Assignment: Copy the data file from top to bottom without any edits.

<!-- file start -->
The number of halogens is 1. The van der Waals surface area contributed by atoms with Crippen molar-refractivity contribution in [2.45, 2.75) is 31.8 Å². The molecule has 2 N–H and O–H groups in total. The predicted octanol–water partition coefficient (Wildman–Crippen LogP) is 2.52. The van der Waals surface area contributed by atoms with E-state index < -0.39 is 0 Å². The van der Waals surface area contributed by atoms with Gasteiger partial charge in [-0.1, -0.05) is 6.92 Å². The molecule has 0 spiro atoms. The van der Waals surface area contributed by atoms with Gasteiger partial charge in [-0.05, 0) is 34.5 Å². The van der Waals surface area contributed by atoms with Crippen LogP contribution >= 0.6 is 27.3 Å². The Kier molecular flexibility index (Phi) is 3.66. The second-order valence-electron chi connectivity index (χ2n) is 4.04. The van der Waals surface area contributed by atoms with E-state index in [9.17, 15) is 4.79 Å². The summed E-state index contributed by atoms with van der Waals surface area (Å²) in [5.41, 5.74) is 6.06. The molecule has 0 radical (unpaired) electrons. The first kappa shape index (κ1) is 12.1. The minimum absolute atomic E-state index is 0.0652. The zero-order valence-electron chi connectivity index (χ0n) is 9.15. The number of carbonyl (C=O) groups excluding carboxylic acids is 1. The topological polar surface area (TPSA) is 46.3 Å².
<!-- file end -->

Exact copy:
The number of halogens is 1. The van der Waals surface area contributed by atoms with Crippen molar-refractivity contribution in [2.45, 2.75) is 31.8 Å². The molecule has 2 N–H and O–H groups in total. The predicted octanol–water partition coefficient (Wildman–Crippen LogP) is 2.52. The van der Waals surface area contributed by atoms with E-state index < -0.39 is 0 Å². The van der Waals surface area contributed by atoms with Gasteiger partial charge in [-0.1, -0.05) is 6.92 Å². The molecule has 0 spiro atoms. The van der Waals surface area contributed by atoms with Gasteiger partial charge in [-0.05, 0) is 34.5 Å². The van der Waals surface area contributed by atoms with Crippen LogP contribution >= 0.6 is 27.3 Å². The Kier molecular flexibility index (Phi) is 3.66. The second-order valence-electron chi connectivity index (χ2n) is 4.04. The van der Waals surface area contributed by atoms with E-state index in [9.17, 15) is 4.79 Å². The summed E-state index contributed by atoms with van der Waals surface area (Å²) in [5.41, 5.74) is 6.06. The molecule has 0 radical (unpaired) electrons. The first kappa shape index (κ1) is 12.1. The minimum absolute atomic E-state index is 0.0652. The zero-order valence-electron chi connectivity index (χ0n) is 9.15. The number of carbonyl (C=O) groups excluding carboxylic acids is 1. The topological polar surface area (TPSA) is 46.3 Å².